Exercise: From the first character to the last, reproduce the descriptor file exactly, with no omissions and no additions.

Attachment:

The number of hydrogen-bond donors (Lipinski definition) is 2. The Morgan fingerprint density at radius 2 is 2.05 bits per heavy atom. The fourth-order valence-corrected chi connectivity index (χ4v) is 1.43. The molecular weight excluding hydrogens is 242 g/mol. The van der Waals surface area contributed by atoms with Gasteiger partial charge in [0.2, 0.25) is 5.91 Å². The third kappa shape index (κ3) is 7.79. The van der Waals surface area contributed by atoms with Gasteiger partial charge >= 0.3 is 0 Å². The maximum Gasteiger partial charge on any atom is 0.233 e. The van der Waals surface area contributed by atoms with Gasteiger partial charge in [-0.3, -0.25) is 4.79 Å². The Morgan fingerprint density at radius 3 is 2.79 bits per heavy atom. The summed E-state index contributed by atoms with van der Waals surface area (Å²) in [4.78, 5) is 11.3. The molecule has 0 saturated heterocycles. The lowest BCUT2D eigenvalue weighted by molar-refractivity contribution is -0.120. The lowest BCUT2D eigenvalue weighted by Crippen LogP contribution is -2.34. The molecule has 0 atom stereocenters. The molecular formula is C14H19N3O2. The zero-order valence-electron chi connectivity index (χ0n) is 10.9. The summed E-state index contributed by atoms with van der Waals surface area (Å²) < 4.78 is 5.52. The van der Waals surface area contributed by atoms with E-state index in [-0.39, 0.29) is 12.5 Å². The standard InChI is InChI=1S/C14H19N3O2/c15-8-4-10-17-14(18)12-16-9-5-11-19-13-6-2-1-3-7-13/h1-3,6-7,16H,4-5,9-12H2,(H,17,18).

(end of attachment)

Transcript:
The number of hydrogen-bond donors (Lipinski definition) is 2. The Morgan fingerprint density at radius 2 is 2.05 bits per heavy atom. The fourth-order valence-corrected chi connectivity index (χ4v) is 1.43. The molecular weight excluding hydrogens is 242 g/mol. The van der Waals surface area contributed by atoms with Gasteiger partial charge in [0.2, 0.25) is 5.91 Å². The third kappa shape index (κ3) is 7.79. The van der Waals surface area contributed by atoms with Gasteiger partial charge >= 0.3 is 0 Å². The maximum Gasteiger partial charge on any atom is 0.233 e. The van der Waals surface area contributed by atoms with Gasteiger partial charge in [-0.3, -0.25) is 4.79 Å². The Morgan fingerprint density at radius 3 is 2.79 bits per heavy atom. The summed E-state index contributed by atoms with van der Waals surface area (Å²) in [4.78, 5) is 11.3. The molecule has 0 saturated heterocycles. The lowest BCUT2D eigenvalue weighted by molar-refractivity contribution is -0.120. The lowest BCUT2D eigenvalue weighted by Crippen LogP contribution is -2.34. The molecule has 0 atom stereocenters. The molecular formula is C14H19N3O2. The zero-order valence-electron chi connectivity index (χ0n) is 10.9. The summed E-state index contributed by atoms with van der Waals surface area (Å²) < 4.78 is 5.52. The van der Waals surface area contributed by atoms with E-state index in [-0.39, 0.29) is 12.5 Å². The standard InChI is InChI=1S/C14H19N3O2/c15-8-4-10-17-14(18)12-16-9-5-11-19-13-6-2-1-3-7-13/h1-3,6-7,16H,4-5,9-12H2,(H,17,18).